So this Texas woman planned to dine on an armadillo’s carcass some guy just happened to be selling out of the back of his car. One should never trust a story that starts with that kind of intro, by the way.
Apparently, she didn’t know or care that you’re not supposed to sell these endangered animals anywhere in the U.S. Actually, to be perfectly truthful, you can sell and buy them, but not live ones or them whole, you got that? Soup, anyone?
Again, as we said, do you really think she cared? Anyway, an argument over the price ensued right there, at the busy parking lot the man had turned into his private marketplace. They disagreed, their voices were raised and, Kaboom!, and then, Kaboom! again.
The police said the man hit the woman twice with the frozen mammal, a species with more about it than meets an untrained eye. Apparently, after all these years, he’s still on the run.

CRACKERS FOR THE TOOTHLESS
In one of those completely unrelated news about the same animal, it turns out that armadillos are very well endowed. How well? The male organ is two thirds its length, that’s how well. But since we’re down this path anyway, they’re nowhere near barnacles.
The hermaphrodite sea creature is so well hung that it doesn’t even need to move to mate: ‘it’ can be 10 times the length of its body. That’s convenient, because they’s spend their entire lives attached to a rock. Unless of course, they’re found wrapping a Citi Bike.
Besides, being hermaphrodites and all, they really can self-reproduce, so we have no idea why nature even bothered giving them such a ‘reach.’ There, now you know more than you ever wanted to about barnacles. How come we’re talking about barnacles now?

DIMWITS OF THE BLACK MARKET
As we were saying, people are used to carry all sorts of scary things in their pants. Take this Alberta man, for example. He was caught trying to cross the U.S. border into Canada with a loaded handgun in his pants and tarantulas, snakes and scorpions in his truck.
Yes, it’s not completely to the point, but still. Want another one? What about Johan Adolfsson, a Swede traveling from Thailand to Australia, who was found to be carrying four king cobras and four (more)
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* New Critters on the Block
* Bugs Dummy
* Crusty Catch

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TrumpaDoom


We Who’ve Always 
Hated Him So Much

If we could all charge Trump for the time we waste being disgusted by him, the fake millionaire at the top would be us. Fair warning: as the fatberg who congealed in New York City cannibalizes even feces thrown at him, his flatulent franchise is at top speed.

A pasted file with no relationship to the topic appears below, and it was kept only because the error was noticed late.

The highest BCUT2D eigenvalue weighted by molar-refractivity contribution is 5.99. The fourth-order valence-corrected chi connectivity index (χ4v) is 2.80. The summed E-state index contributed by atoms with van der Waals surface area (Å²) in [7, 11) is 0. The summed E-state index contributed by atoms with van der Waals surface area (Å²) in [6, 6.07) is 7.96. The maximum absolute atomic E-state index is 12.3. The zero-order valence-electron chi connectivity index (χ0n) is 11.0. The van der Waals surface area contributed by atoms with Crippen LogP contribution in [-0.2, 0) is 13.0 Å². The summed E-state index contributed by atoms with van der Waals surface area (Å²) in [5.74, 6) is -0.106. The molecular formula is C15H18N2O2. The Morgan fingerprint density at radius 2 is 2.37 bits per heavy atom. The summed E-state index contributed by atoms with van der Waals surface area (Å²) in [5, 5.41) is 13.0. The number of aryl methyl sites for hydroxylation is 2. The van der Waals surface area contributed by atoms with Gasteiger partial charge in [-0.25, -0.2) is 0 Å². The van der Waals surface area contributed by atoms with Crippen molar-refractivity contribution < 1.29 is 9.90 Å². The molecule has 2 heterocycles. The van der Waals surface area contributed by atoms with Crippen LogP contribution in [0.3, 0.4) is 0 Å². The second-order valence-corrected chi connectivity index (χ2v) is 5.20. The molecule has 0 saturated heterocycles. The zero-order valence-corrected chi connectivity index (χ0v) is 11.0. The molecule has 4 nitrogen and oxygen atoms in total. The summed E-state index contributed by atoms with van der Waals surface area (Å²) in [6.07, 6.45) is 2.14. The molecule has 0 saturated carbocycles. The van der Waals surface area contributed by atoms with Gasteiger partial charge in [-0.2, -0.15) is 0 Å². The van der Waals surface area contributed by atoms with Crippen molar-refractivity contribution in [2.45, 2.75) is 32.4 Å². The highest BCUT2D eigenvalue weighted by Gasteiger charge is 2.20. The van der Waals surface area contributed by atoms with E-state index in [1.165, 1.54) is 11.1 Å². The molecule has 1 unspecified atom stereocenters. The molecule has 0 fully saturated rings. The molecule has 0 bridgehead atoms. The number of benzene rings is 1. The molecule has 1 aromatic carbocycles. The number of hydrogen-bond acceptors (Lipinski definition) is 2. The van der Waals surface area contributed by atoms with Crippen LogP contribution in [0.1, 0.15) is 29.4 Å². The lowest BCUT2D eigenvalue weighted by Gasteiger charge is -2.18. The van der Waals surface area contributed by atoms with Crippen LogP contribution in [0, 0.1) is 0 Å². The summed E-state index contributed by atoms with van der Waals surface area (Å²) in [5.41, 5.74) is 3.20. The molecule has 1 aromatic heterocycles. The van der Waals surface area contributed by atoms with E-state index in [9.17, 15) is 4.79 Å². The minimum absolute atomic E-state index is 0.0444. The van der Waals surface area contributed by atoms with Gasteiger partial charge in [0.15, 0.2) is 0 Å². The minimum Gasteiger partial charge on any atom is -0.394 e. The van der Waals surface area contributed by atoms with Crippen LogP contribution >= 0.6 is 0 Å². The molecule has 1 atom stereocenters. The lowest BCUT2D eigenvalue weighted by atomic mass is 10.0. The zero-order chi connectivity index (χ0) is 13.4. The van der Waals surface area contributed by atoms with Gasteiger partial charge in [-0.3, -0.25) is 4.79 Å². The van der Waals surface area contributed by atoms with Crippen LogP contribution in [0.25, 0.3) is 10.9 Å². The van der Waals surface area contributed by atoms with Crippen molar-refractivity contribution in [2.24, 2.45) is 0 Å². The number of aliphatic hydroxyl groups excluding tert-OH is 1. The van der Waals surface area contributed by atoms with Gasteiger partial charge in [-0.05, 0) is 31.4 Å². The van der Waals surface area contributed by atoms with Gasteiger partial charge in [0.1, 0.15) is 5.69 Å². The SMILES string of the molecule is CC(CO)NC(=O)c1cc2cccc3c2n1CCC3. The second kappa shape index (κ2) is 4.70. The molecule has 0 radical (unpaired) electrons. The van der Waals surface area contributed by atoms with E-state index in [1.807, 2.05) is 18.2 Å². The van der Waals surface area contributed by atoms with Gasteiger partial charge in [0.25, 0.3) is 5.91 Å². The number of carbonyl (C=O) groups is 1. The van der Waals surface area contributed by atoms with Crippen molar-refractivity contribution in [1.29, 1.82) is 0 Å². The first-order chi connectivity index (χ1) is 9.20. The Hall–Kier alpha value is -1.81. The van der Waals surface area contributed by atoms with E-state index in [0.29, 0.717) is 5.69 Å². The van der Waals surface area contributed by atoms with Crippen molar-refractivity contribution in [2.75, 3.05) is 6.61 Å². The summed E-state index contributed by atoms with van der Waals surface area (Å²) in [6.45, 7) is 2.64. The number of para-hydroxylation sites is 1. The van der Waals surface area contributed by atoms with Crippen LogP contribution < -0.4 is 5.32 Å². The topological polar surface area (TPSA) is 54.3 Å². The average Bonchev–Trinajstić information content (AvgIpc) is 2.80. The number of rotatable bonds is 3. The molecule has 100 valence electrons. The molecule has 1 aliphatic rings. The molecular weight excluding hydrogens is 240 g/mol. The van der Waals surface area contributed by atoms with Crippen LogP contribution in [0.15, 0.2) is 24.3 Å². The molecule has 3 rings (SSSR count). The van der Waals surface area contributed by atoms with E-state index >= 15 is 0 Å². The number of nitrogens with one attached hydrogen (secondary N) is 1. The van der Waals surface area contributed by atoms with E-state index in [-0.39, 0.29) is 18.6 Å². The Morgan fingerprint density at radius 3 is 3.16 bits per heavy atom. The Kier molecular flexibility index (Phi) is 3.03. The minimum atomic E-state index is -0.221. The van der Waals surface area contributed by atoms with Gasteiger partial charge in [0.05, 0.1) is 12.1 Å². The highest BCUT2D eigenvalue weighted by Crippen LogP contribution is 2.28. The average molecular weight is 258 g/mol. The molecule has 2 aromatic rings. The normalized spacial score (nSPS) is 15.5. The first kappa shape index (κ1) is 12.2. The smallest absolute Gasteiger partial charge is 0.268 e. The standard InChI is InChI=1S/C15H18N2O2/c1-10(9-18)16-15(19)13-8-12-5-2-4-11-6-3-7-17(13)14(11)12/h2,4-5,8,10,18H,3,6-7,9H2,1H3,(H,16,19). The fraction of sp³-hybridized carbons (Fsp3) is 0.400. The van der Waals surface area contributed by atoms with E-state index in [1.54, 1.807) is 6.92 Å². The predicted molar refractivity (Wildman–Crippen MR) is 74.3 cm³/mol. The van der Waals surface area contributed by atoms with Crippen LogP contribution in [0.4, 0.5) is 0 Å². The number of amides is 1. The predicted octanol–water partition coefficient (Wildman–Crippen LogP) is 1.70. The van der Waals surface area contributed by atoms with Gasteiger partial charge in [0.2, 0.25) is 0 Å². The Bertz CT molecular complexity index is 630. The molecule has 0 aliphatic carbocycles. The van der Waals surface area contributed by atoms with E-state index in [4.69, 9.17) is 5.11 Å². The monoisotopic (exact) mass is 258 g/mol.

So a post about him is a kind of betrayal, like free advertising. Anything about it feeds his monster. Always deeply disliked here, it’s no small feat that he’d find plenty of fans to fan off the flies. Even in a pungent city like ours, he cuts a distinguished odor.
But there are simply too many sharp moments, captured by artists local and global, not to have this post writing itself up. The mordacity of satire and an acute sense of duty of these works dispense with speeches or words of order. And they are funny.
The accuracy of their political commentary may be regarded as only echoing the era. But in this day, to argue over the U.S. presidency is not just required from everyone, but it’s standard equipment of any resistance unashamed to speak its name.

NYC serves once again as a backdrop for a story inspired by its past. Some works were placed on Union Square, long ago a bastion (more)
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* Call Upon You
* Scary Clowns
* Faulty Towers

of the labor and union rights movements. As usual, the city is happy to oblige reenacting its glory days. For the kids, they say.

What Ilma Gore, Alison Jackson, Phil Gable, Wilson Tseng, Joshua Ginger Monroe, John Post Lee, Jeffrey Beebe, Indecline, and many others are doing is reasserting dissent. All but Baptist churchgoers who melted their jewelry into a golden effigy of him.

Great White Cafe

Waiting Anxiously for a Ping
From Our Local Shark Mary Lee

Excuse me for a second, but let’s give a shout out to a creature no one has seen or heard from since last year: Mary Lee, where are you? People are concerned, you know? They wonder if the battery of your tracking device has expired. Or it was just you who’s stopped running.